Southerners were not the only Americans whose lives were transformed during the decades immediately following the Civil War. Northerners did not face the same challenges of political reconstruction or economic transition in the aftermath of slavery, but they did face a series of revolutionary experiences. Students in History 118 should be able to identify the main social, political and economic forces that ripped apart the North during the 1870s and 1880s, but they should also be able to explain the story of westward expansion in great depth. That was a story of unexpected complexity, one that can be at least partially summarized through a close reading of this famous painting by John Gast, entitled, “American Progress,” (1872).
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What I see from looking at this picture is that while the settlers moving west in the painting are not actively trying to chase the native americans out of the land, they are still doing so. A herd of bison, a tribe of indians, and various wildlife are seen running fearfully away from the advancing settlers and the technology that follows them (Steam locomotive, the city in the background, etc). The woman in the foreground, presumably an angel, seems to be guiding these settlers west. The book in her hand is titled “school book,” linking progress and westward expansion with education.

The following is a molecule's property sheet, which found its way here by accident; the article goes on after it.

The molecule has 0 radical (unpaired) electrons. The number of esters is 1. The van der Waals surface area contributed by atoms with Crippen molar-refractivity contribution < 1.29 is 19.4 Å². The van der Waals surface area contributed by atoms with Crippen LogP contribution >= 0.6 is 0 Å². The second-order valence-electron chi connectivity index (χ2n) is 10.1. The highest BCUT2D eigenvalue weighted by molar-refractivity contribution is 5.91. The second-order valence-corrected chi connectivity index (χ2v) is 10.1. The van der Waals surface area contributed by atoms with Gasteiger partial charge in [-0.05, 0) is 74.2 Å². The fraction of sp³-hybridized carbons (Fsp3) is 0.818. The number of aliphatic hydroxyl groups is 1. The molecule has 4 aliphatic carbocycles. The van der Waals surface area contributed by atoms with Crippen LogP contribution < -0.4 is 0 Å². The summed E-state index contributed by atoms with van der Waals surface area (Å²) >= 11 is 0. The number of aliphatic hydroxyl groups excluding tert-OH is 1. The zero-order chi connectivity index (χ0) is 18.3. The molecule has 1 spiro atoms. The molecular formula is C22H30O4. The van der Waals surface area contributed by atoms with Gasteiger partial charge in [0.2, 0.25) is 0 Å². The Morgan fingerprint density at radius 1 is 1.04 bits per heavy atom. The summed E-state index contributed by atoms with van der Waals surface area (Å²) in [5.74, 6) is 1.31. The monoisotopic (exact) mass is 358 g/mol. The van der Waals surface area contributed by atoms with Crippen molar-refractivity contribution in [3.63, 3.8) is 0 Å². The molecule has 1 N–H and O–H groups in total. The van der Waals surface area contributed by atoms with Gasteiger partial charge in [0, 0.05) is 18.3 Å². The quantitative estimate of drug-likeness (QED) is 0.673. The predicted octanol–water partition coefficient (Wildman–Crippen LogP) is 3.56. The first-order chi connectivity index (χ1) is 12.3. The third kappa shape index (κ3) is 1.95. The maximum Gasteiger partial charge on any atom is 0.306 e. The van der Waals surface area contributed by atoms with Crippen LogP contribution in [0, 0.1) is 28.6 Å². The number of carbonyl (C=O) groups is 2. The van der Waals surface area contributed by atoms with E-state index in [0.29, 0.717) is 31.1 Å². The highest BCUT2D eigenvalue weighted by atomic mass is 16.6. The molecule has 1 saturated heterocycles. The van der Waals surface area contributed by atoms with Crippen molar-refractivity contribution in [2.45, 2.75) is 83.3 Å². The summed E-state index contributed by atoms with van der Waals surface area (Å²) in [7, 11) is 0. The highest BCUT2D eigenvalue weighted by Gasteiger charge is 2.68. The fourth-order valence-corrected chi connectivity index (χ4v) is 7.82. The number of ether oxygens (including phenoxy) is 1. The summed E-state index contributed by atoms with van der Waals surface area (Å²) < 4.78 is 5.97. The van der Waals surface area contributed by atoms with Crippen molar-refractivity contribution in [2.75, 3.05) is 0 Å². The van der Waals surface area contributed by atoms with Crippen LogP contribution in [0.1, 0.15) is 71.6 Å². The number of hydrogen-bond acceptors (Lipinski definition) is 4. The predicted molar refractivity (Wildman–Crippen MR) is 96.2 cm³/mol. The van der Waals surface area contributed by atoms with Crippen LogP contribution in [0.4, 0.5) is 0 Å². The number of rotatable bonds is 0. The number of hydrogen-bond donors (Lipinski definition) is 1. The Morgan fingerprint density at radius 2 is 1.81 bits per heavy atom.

Reconstruction in the North was defined by new forms of industrial organization: specifically the railroad network. Economically, the United States underwent a shift away from the cotton mill to an industrialized economy centered perhaps most prominently around the railroad industry. At that time, the largest corporation in the country was the Pennsylvania Railroad Company, which had over 6,000 miles of track across the continental territory. With great economic focus on this emerging industry came great political corruption, particularly under President Ulysses S. Grant. Legislators often held stock in the lumber and railroad companies leading to biased judgement in terms of the allocation of land and the regulation of the enterprise. One tidbit that I found most compelling was the National Mineral act of 1866. This act stipulated for the distribution of MILLIONS of acres of land to mining companies for FREE; at that same time freedmen within the United States were allowed nothing. When land was fairly distributed to them, it was promptly taken away.